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Organ Replacement Technologies: A New Frontier: Cell Transplantation to Repair or Regenerate Injured Myocardium: A New Frontier in the Treatment of Cardiovascular Disease

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Cell Transplantation to Repair or Regenerate Injured Myocardium: A New Frontier in the Treatment of Cardiovascular Disease

"The field of cellular transplantation has really come of age in the last couple of years," Doris A. Taylor, PhD, of the Division of Cardiology at Duke University Medical Center in Durham, North Carolina, told Medscape (personal communication, 2/12/03). "For many years, everyone thought it was science fiction, but in the last few years, it has really exploded due to the concept of stem cells, which have the potential to become more than they were designed to be." Unlike pharmacologic treatments that make healthy myocardium work better, myoblast transplantation has the potential to repair and regenerate damaged myocardium and, using the patient's own skeletal myoblasts, sidesteps problems of immune rejection.

As the technique of "cellular cardiomyoplasty" transitions from the bench to the bedside, unresolved controversies include which specific cells should be used and at what dosages, effects on myocardial electrical activity, long-term survival of implanted cells, and even whether transplanted myoblasts can improve contractile function vs just preventing further deterioration.[8] Possible effects of transplanted cells include alteration of the mechanical properties of scar tissue, secretion of factors affecting the scar or the myocardium, fusion with existing cardiomyocytes, or engrafting to become muscle and thereby contributing to contraction.

Although research suggests that autologous skeletal myoblasts are the best first-generation cells for cardiac repair, other candidates include cardiocytes and stem cells.[9] Ensuring improved contractile and electrical function rather than just preserving remaining cells may require engineered grafts, which facilitate nutrient delivery and blood supply in infarcted regions and protect against mechanical remodeling and decompensation.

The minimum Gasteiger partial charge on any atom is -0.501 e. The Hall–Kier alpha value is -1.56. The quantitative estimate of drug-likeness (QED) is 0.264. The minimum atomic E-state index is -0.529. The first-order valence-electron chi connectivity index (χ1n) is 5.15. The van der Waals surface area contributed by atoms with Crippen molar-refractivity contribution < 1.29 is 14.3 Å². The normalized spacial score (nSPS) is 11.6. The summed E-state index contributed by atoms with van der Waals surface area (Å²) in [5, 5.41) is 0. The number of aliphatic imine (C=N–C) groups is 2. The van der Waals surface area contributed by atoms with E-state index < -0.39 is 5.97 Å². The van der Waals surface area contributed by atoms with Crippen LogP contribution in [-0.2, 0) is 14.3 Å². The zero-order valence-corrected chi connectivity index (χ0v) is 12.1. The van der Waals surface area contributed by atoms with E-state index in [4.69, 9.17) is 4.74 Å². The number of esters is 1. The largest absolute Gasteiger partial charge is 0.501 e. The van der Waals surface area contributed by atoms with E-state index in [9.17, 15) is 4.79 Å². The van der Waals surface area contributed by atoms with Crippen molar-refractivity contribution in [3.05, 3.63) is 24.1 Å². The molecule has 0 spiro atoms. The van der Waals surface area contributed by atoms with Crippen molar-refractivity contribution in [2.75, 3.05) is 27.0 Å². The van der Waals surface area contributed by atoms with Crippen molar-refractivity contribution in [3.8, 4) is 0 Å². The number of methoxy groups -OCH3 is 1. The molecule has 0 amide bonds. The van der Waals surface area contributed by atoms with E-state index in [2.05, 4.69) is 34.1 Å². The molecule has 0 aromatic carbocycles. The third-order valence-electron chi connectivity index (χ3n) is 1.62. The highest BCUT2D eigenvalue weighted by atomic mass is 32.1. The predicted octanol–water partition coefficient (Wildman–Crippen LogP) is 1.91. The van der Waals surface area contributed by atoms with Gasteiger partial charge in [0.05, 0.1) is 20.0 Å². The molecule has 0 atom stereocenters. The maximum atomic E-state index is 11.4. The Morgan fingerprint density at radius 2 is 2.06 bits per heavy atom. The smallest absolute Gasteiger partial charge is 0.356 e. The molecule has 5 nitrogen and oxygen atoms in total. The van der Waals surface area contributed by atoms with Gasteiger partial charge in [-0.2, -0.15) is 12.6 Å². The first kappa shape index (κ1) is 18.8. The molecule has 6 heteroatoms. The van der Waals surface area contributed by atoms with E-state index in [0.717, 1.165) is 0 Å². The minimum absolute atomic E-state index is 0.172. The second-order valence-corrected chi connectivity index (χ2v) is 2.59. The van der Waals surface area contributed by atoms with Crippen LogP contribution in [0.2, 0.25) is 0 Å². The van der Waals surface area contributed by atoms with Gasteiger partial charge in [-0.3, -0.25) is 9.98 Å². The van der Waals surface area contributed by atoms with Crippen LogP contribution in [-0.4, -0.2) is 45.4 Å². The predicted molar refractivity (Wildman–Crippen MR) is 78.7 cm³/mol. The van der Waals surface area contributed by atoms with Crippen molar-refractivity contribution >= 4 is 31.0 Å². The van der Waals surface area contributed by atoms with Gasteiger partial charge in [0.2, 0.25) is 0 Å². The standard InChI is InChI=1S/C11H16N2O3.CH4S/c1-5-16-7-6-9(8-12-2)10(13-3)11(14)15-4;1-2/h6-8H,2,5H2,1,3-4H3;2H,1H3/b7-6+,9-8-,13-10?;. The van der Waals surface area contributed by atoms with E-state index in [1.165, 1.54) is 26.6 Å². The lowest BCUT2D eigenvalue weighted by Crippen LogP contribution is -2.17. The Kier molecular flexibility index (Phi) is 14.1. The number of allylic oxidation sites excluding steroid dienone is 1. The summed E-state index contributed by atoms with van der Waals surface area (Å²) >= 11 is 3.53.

Cellular cardiomyoplasty is now in phase 1 clinical trials. In a pilot study, 10 patients each received injection of 800 million myoblasts into injured, non-revascularized myocardium. At the 2.5-year follow-up, 1 patient had died, but most exhibited improved ejection fraction and regional wall motion (personal communication, 2/12/03). Success of cellular repair immediately after myocardial infarction may be very different from the results seen in cases of end-stage cardiac dysfunction. "It's an exciting time, but we need to do it right, not to overpromise," Taylor says. "We need to do it slowly, carefully and well so we don't become another gene therapy field."

Small Blood Vessel Replacement

Tissue engineering may also help develop cardiovascular substitutes, according to Dr. Nerem. "We're about 10 years away from seeing Food and Drug Administration-approved blood vessels," he told Medscape (personal communication, 2/14/03). "It's still a tremendous challenge, but there is a lot of exciting science taking place."

Earlier applications include the endothelial-seeded endovascular graft, which is too large in diameter for coronary vessels. Polymeric scaffolds developed in Japan are useful only for venous grafts. Researchers have sought the "holy grail" -- a small blood vessel substitute -- for half a century. Ideally, a small-diameter blood vessel resembles the native vessel it replaces, both mechanically and functionally.[10] Mechanical attributes include strength, viscoelasticity, and biomechanical compatibility with the patient's vasculature. Although several substitutes have sufficient burst pressure, lack of an elastin structure has thus far prevented exact duplication of native viscoelasticity. Functionally, the engineered vessel should have an "endothelial-like" lining capable of thrombogenicity and vasoactivity.

"The critical issue is the cell source, especially for the endothelial lining," Nerem says, adding that circulating endothelial progenitor cells are the most realistic source for autologous cells. "Off-the-shelf availability is what surgeons want. Long-term, allogeneic stem cells might be good, but immunologic intervention will be needed."

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